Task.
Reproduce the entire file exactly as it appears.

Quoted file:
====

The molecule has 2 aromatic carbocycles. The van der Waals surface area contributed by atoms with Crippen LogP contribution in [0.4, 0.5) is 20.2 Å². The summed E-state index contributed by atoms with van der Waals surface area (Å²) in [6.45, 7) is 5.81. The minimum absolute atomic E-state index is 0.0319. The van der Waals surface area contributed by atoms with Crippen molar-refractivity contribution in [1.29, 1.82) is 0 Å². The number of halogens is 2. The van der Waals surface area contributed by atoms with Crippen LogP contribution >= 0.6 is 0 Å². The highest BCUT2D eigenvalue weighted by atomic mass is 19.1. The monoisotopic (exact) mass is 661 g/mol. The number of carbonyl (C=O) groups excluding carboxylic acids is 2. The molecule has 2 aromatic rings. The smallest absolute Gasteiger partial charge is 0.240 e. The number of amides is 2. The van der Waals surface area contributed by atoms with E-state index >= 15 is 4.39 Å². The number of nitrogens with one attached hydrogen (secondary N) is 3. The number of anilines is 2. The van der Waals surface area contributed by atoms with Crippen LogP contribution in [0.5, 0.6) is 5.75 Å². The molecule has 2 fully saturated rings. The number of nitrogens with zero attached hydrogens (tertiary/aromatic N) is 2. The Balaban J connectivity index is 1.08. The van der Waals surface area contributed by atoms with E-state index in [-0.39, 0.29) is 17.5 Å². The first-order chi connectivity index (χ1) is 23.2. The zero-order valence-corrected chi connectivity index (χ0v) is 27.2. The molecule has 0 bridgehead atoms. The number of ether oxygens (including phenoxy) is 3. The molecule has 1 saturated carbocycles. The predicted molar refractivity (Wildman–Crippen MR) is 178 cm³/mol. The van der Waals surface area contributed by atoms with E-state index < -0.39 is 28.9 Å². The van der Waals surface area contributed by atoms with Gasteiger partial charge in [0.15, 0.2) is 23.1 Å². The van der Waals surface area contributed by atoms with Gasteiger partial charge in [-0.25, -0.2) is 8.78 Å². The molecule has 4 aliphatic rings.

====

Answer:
The molecule has 2 aromatic carbocycles. The van der Waals surface area contributed by atoms with Crippen LogP contribution in [0.4, 0.5) is 20.2 Å². The summed E-state index contributed by atoms with van der Waals surface area (Å²) in [6.45, 7) is 5.81. The minimum absolute atomic E-state index is 0.0319. The van der Waals surface area contributed by atoms with Crippen molar-refractivity contribution in [1.29, 1.82) is 0 Å². The number of halogens is 2. The van der Waals surface area contributed by atoms with Crippen LogP contribution >= 0.6 is 0 Å². The highest BCUT2D eigenvalue weighted by atomic mass is 19.1. The monoisotopic (exact) mass is 661 g/mol. The number of carbonyl (C=O) groups excluding carboxylic acids is 2. The molecule has 2 aromatic rings. The smallest absolute Gasteiger partial charge is 0.240 e. The number of amides is 2. The van der Waals surface area contributed by atoms with E-state index >= 15 is 4.39 Å². The number of nitrogens with one attached hydrogen (secondary N) is 3. The number of anilines is 2. The van der Waals surface area contributed by atoms with Crippen LogP contribution in [0.5, 0.6) is 5.75 Å². The molecule has 2 fully saturated rings. The number of nitrogens with zero attached hydrogens (tertiary/aromatic N) is 2. The Balaban J connectivity index is 1.08. The van der Waals surface area contributed by atoms with E-state index in [-0.39, 0.29) is 17.5 Å². The first-order chi connectivity index (χ1) is 23.2. The zero-order valence-corrected chi connectivity index (χ0v) is 27.2. The molecule has 0 bridgehead atoms. The number of ether oxygens (including phenoxy) is 3. The molecule has 1 saturated carbocycles. The predicted molar refractivity (Wildman–Crippen MR) is 178 cm³/mol. The van der Waals surface area contributed by atoms with E-state index < -0.39 is 28.9 Å². The van der Waals surface area contributed by atoms with Gasteiger partial charge in [0.15, 0.2) is 23.1 Å². The van der Waals surface area contributed by atoms with Gasteiger partial charge in [-0.25, -0.2) is 8.78 Å². The molecule has 4 aliphatic rings.